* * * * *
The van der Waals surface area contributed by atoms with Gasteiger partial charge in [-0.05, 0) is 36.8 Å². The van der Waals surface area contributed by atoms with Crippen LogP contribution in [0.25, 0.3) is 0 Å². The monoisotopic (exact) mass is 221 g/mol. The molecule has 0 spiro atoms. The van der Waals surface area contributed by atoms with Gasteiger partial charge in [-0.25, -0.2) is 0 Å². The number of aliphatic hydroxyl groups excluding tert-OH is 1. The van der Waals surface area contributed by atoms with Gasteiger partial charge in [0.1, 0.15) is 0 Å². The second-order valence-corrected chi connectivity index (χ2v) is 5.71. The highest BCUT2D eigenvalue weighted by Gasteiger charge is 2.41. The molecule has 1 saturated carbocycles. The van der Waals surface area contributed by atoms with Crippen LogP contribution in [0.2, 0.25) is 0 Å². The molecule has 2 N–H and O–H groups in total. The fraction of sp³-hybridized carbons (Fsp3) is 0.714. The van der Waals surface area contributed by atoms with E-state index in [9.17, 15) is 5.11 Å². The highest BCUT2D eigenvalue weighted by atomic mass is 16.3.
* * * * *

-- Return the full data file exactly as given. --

The van der Waals surface area contributed by atoms with Gasteiger partial charge in [-0.05, 0) is 36.8 Å². The van der Waals surface area contributed by atoms with Crippen LogP contribution in [0.25, 0.3) is 0 Å². The monoisotopic (exact) mass is 221 g/mol. The molecule has 0 spiro atoms. The van der Waals surface area contributed by atoms with Gasteiger partial charge in [-0.25, -0.2) is 0 Å². The number of aliphatic hydroxyl groups excluding tert-OH is 1. The van der Waals surface area contributed by atoms with Gasteiger partial charge in [0.1, 0.15) is 0 Å². The second-order valence-corrected chi connectivity index (χ2v) is 5.71. The highest BCUT2D eigenvalue weighted by Gasteiger charge is 2.41. The molecule has 1 saturated carbocycles. The van der Waals surface area contributed by atoms with Crippen LogP contribution in [0.2, 0.25) is 0 Å². The molecule has 2 N–H and O–H groups in total. The fraction of sp³-hybridized carbons (Fsp3) is 0.714. The van der Waals surface area contributed by atoms with E-state index in [9.17, 15) is 5.11 Å². The highest BCUT2D eigenvalue weighted by atomic mass is 16.3.